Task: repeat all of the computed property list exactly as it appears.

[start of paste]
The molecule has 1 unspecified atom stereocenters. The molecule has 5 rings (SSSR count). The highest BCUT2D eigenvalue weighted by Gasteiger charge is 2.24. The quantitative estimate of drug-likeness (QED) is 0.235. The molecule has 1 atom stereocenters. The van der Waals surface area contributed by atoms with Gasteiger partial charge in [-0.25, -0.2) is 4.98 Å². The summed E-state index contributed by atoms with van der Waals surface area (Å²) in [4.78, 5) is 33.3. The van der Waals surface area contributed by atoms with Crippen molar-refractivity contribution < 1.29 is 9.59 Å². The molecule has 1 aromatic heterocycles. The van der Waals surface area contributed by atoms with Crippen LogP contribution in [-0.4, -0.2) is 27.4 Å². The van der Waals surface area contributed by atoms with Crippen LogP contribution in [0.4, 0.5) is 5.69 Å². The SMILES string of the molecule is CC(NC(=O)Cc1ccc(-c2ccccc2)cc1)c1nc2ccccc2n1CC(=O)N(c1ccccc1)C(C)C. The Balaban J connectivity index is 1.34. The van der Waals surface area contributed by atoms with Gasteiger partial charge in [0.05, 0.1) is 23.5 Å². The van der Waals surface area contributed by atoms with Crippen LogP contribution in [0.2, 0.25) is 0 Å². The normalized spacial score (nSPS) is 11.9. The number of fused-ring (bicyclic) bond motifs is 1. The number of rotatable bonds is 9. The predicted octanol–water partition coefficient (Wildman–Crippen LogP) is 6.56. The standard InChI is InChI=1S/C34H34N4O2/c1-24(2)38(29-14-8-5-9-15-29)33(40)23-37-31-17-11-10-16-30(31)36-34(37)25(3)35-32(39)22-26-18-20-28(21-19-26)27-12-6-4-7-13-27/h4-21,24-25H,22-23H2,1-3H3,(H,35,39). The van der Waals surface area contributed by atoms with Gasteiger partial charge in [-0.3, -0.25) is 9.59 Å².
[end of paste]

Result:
The molecule has 1 unspecified atom stereocenters. The molecule has 5 rings (SSSR count). The highest BCUT2D eigenvalue weighted by Gasteiger charge is 2.24. The quantitative estimate of drug-likeness (QED) is 0.235. The molecule has 1 atom stereocenters. The van der Waals surface area contributed by atoms with Gasteiger partial charge in [-0.25, -0.2) is 4.98 Å². The summed E-state index contributed by atoms with van der Waals surface area (Å²) in [4.78, 5) is 33.3. The van der Waals surface area contributed by atoms with Crippen molar-refractivity contribution < 1.29 is 9.59 Å². The molecule has 1 aromatic heterocycles. The van der Waals surface area contributed by atoms with Crippen LogP contribution in [-0.4, -0.2) is 27.4 Å². The van der Waals surface area contributed by atoms with Crippen LogP contribution in [0.4, 0.5) is 5.69 Å². The SMILES string of the molecule is CC(NC(=O)Cc1ccc(-c2ccccc2)cc1)c1nc2ccccc2n1CC(=O)N(c1ccccc1)C(C)C. The Balaban J connectivity index is 1.34. The van der Waals surface area contributed by atoms with Gasteiger partial charge in [0.05, 0.1) is 23.5 Å². The van der Waals surface area contributed by atoms with Crippen LogP contribution in [0.2, 0.25) is 0 Å². The normalized spacial score (nSPS) is 11.9. The number of fused-ring (bicyclic) bond motifs is 1. The number of rotatable bonds is 9. The predicted octanol–water partition coefficient (Wildman–Crippen LogP) is 6.56. The standard InChI is InChI=1S/C34H34N4O2/c1-24(2)38(29-14-8-5-9-15-29)33(40)23-37-31-17-11-10-16-30(31)36-34(37)25(3)35-32(39)22-26-18-20-28(21-19-26)27-12-6-4-7-13-27/h4-21,24-25H,22-23H2,1-3H3,(H,35,39). The van der Waals surface area contributed by atoms with Gasteiger partial charge in [-0.3, -0.25) is 9.59 Å².